- The Washington Times - Sunday, August 3, 2003

The Brits have milked the “stiff upper lip” thing for about, oh, the last century or so. Still, it’s endlessly compelling to watch the well-bred, the well-coiffed, the well-tailored and the well-everything-else brought low by passion, jealousy, lust — all the stuff that happens below the brain area of the human body.

“The Heart of Me,” a British art film that opened Friday at the Avalon Theatre in Chevy Chase, is an attempt to scratch through that Victorian sheen of propriety and reveal the flesh and blood beneath those buttoned-up Britons in their tight collars, bespoke suits and evening gowns.

It’s adapted from Rosamond Lehmann’s 1953 novel “The Echoing Grove,” itself a story loosely based on the author’s affair with British poet laureate C. Day-Lewis, but it seems to take its cues as much from Anthony Powell’s 12-novel sequence “A Dance to the Music of Time.”

Like the Powell series, “Heart” is about upper-crust English society coyly negotiating its way through the epoch of the world wars. While Hitler was revving up his death machine, the English were going about their business of industry and trade, plush dinner parties and torrid affairs.

They had just wasted a generation of sons on the continent, so who could blame them for wanting to return to their high-class frivolities?

There are no overt indications, aside from an air raid or two and a battered London townhouse, that the world had gone to hell — again — during 1934 and 1946, the period covered by “Heart.” Director Thaddeus O’Sullivan clearly wanted it that way: This is a highly personal movie, and there are no private-rank soldiers to be saved or brothers to be banded.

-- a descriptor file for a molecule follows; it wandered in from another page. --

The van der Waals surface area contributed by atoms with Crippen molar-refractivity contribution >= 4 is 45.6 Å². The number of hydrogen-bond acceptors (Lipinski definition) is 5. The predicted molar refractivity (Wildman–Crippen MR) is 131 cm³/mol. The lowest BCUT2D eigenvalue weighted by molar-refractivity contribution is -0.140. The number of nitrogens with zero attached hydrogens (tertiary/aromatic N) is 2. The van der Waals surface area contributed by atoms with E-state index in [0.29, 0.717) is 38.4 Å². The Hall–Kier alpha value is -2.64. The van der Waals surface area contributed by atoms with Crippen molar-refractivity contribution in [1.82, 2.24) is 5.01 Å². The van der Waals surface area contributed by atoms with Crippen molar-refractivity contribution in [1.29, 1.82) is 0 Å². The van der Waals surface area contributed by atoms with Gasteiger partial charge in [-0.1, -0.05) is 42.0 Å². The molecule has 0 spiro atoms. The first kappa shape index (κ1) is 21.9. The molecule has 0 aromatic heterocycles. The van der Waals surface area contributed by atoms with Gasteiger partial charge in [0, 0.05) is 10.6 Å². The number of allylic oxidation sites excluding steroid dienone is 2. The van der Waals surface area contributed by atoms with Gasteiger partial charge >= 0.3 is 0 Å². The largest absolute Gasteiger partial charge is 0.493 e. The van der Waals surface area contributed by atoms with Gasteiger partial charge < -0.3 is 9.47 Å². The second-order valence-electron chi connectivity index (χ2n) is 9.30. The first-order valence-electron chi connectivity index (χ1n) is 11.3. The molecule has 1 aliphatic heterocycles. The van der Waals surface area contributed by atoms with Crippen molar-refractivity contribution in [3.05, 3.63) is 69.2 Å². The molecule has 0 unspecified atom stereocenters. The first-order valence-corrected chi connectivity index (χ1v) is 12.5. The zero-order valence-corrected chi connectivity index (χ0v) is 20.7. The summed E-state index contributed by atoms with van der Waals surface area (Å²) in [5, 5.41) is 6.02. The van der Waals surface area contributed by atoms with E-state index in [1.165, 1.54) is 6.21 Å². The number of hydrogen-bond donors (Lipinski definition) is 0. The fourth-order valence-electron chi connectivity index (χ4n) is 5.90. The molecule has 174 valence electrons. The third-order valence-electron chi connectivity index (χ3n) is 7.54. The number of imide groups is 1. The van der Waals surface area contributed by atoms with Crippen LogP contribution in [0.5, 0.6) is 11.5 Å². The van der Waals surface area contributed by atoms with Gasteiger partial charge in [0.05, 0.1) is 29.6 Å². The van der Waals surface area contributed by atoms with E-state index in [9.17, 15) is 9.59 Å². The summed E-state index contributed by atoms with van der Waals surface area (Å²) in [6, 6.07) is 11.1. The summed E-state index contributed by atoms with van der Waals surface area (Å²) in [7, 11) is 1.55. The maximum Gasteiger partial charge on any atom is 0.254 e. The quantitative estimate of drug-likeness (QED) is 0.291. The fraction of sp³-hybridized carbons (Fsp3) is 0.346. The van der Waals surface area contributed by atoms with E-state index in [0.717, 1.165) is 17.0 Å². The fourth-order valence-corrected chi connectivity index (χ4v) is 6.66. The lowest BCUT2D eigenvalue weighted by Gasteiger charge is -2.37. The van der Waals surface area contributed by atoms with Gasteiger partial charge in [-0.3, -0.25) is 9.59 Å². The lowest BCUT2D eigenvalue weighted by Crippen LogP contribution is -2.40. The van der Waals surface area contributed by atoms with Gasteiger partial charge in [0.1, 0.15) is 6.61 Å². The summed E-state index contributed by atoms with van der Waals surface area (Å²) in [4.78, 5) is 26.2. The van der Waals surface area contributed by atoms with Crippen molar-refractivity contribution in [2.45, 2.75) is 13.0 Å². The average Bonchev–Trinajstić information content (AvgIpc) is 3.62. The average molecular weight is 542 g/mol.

But snore not: There are marriages to be betrayed and illegitimate babies to come out stillborn.

Rickie Masters (Paul Bettany, the phantom roommate of John Nash in “A Beautiful Mind”) is an upper-middle-class Englishman married to the cold, calculating Madeleine (Olivia Williams, known best on this side of the Atlantic for her role in “The Sixth Sense”).

When the movie opens, we’re in the middle of a funeral. But Nicholas Hooper’s playfully elegant score indicates that we’re in for something ironic; something naughty, no doubt, in the “Masterpiece Theatre” style of roguishness.

It’s not long before Madeleine takes in her radical-chic boho sister, Dinah (Helena Bonham Carter), as they, and their draconian mother (Eleanor Bron), adjust to life without the family’s patriarch.

In contrast to her prim sister, Dinah is a floozy wastrel who hangs out with artsy types; she reads Blake poems and dabbles in Trotskyism; and she wears her hair in flaming curls. Rickie falls for her almost immediately, of course.

“Heart” unwinds its narrative with post-World War II flashbacks shared by the two sisters. Cute as it is, it becomes a bit of an affectation as more and more foreshadowings are sprinkled along the trail. At some point, the movie becomes a kind of morbid guessing game as to who died, and how.

Did Rickie succumb to a stomach-ulcer ailment, or was his death war-related? What happened to Rickie and Madeleine’s son Anthony (Luke Newberry)? Was he old enough to enlist in the war?

These contrivances aside, “Heart” is a successful piece of drama. Just watch Mr. Bettany and Miss Williams in their climactic love scene, which calls for brute violence, resignation, despair and buried passion, all in one go.

No one knows how to snatch tragedy from the jaws of romance quite like the British.

***

TITLE: “The Heart of Me”

RATING: R (Sexual situations; nudity)

CREDITS: Directed by Thaddeus O’Sullivan. Produced by Martin Pope. Written by Lucinda Coxon, based on Rosamond Lehmann’s novel, “The Echoing Grove.” Photography directed by Gyula Pados. Music by Nicholas Hooper.

RUNNING TIME: 96 minutes.

MAXIMUM RATING: FOUR STARS

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